I must admit to a certain guilt
about stuffing the Holy Family into a box
In the aftermath of Christmas.
It’s frankly a time of personal triumph when,
each Advent’s eve, I free them (and the others)
from a year’s imprisonment
boxed in the dark of our basement.
(excerpt from Ann Weems’ poem, “Boxed”)
I admit I feel exactly like this poem… I feel a certain guilt when Christmas is over and the Holy Family, animals, shepherds, angels and magi get stuffed back in a box. It’s like saying, “OK, we’re done with you, in you go, time for us to move on.”
It’s been even worse the last few years because we haven’t had room to put up a nativity at all. Now that we’re in a bigger home, I can hardly wait to get them out again, but I’m waiting until the kids are home from college and we can do it together (I like to hang on to the illusion that they still care about that ritual).
The scripture about Mary being visited by the angel made me think about how our hearts need to be opened up to receive the Spirit of God. And I started wondering, if we could somehow release the characters of the nativity at Christmas time, might they somehow, in turn, release something in us that we forget about the rest of the year. What if we allowed the nativity to speak to us about their stories? What messages might they have for us?
This is a difficult sermon to summarize because what we did was to “unpack” our own nativity. There were six members of the congregation who agreed to help us see the story of Jesus’ birth in a new light by taking on one of the characters of the nativity and sharing their story. It was done mostly impromptu and was sometimes hilarious, sometimes somber and sometimes enlightening. The full video version can be watched by clicking here.
Our shepherd, Billy, spoke of being claustrophobic and asked to not be stuffed back in the box after Christmas was over. He shared how he was shocked by the angel, but trusted enough to go looking for the baby, which he knew was the right one because he could feel it in his heart. He shared the wonder and awe that he felt that night, and wanted us to feel that same wonder and awe.
The angel, who had some long convoluted name that I still can’t remember, was just bubbling over with excitement. It seems like she really loves her job spreading the good news, flitting around the world and singing in the sky. She hoped each of us would feel the same joy that filled her that night.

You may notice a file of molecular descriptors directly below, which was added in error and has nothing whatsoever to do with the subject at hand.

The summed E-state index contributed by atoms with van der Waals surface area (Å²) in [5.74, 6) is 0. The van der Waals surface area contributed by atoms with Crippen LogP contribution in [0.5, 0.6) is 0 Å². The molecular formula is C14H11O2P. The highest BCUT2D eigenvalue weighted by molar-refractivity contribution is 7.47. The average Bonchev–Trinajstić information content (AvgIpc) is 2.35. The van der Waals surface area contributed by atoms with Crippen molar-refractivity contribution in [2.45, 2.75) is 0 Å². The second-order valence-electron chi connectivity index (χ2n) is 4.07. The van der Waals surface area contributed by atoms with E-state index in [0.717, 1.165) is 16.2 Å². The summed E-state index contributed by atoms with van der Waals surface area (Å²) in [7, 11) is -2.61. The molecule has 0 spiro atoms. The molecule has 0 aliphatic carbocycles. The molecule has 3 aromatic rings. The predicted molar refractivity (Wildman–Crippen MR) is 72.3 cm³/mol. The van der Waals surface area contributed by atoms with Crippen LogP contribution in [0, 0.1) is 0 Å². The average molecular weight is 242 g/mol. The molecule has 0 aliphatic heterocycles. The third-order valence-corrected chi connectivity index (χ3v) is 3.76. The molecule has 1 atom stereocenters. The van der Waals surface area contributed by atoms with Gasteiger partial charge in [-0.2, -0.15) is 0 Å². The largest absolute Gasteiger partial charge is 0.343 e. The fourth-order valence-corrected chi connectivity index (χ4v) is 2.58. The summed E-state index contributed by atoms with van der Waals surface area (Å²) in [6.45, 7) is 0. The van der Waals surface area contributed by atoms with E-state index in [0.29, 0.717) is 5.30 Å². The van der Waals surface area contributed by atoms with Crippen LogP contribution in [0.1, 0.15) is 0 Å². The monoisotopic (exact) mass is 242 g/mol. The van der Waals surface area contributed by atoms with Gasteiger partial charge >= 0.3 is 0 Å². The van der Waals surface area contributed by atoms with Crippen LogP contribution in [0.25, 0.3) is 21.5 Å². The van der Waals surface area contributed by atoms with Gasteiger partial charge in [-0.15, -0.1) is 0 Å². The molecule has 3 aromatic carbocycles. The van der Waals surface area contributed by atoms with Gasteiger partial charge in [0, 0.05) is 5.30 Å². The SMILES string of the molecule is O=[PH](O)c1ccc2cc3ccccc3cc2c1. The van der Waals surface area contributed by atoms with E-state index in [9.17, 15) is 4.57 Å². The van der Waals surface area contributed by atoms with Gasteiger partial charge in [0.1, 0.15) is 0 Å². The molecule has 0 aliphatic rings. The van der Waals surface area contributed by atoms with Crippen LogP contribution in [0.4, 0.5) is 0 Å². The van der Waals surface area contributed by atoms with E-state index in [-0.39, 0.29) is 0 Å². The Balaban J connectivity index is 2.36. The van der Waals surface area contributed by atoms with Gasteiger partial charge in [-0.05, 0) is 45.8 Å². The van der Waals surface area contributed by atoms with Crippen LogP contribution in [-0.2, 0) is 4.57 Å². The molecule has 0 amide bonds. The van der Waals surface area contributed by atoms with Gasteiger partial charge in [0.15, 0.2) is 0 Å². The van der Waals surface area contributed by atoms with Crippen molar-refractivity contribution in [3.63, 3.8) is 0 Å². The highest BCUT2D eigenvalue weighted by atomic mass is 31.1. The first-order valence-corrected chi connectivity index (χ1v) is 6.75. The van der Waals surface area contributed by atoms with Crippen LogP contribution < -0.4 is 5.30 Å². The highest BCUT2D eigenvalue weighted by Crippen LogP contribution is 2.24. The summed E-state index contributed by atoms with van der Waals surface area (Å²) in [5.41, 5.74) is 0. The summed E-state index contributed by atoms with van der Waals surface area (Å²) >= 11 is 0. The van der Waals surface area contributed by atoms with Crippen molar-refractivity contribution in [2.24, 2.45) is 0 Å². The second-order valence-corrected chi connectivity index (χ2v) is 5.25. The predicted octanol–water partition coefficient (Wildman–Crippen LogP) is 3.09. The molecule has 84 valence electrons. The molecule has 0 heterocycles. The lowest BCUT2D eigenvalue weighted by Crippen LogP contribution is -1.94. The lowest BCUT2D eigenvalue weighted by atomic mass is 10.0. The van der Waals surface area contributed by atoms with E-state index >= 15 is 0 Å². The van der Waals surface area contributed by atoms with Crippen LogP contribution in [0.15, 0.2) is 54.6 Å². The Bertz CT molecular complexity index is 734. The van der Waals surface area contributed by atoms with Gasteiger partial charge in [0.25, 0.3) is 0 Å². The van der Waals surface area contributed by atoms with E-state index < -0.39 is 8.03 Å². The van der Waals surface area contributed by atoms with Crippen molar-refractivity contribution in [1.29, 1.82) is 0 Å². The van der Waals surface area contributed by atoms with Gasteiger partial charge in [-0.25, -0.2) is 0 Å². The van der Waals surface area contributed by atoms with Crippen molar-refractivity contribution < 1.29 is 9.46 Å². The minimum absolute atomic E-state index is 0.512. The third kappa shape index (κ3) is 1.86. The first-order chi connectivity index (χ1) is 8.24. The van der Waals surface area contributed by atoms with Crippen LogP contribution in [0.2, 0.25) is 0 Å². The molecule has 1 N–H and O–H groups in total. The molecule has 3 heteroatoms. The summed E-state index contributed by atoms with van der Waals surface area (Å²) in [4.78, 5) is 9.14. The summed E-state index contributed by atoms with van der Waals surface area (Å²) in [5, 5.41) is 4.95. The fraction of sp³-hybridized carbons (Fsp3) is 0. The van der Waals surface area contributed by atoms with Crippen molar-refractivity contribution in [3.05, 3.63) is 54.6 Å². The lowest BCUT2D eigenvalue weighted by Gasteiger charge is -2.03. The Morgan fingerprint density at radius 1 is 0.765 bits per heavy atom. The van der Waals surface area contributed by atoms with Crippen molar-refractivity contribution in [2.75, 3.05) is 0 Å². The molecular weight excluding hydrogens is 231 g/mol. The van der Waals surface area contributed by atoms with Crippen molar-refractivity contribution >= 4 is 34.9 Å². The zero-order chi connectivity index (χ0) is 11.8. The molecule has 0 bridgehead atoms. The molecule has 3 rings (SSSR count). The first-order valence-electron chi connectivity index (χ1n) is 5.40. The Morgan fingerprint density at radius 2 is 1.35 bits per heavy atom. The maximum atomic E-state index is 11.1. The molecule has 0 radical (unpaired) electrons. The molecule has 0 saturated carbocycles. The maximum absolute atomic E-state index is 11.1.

Sher-r-r-man the black sheep, admitted that he life wasn’t always easy because people assumed he was bad just because of his color. But when he saw the little baby named Jesus, he felt an unconditional love. He wanted to give love back to the child and so offered to help keep the baby warm. Sher-r-r-man hoped that we could all feel that unconditional love and learn to return it.
The donkey, Jack-lyn, traveled days with pregnant Mary on her back, and despite the long, boring journey, she was very patient and willing to help. She encouraged all of us to have the same patience and willingness to help people in need.
Poor Joseph shared with us some very personal struggles. He had a terrible condition which meant that no headdress would ever fit him right, he didn’t get married until later in life because he felt like no one ever really wanted him. When he was betrothed to Mary, he hoped that life would start to turn around and he’d get to be like all the other men with wives and children. But then he found out that Mary was pregnant, and it just wasn’t going to be easy for him again. But Mary and his faith helped to see him through. Joseph told us that if he could have faith, we could, too.
Mary talked about the fear she felt when the angel came to her. How would she explain this to her parents and her new husband? Why would God disgrace her like this? Eventually she decided to trust God and to see it through, but it took an extreme amount of courage. She told us that if she could have courage, so could we.
The baby Jesus obviously couldn’t speak, but even without words his message was one of hope. In fact, every child’s birth calls us to hope in the future and the myriad of possibilities that new life opens up. The world didn’t need anything more amazing to change the course of history than for a child to be born.
Perhaps, if we allow ourselves, we too could feel the immense hope the child Jesus brought. Because we, too, are a people and a time steeped in darkness and despair. We need that hope to get us through… hope that we aren’t alone, hope that there will be better days ahead, hope that someday we will know peace in the world.
Don’t forget the characters of the nativity and their messages. Instead of just going through the motions of presents and gatherings and church, let’s allow our souls to go deeper. Let us open our hearts with wonder and awe, joy, unconditional love, patience and helpfulness, faith, courage and hope.
Love & Light!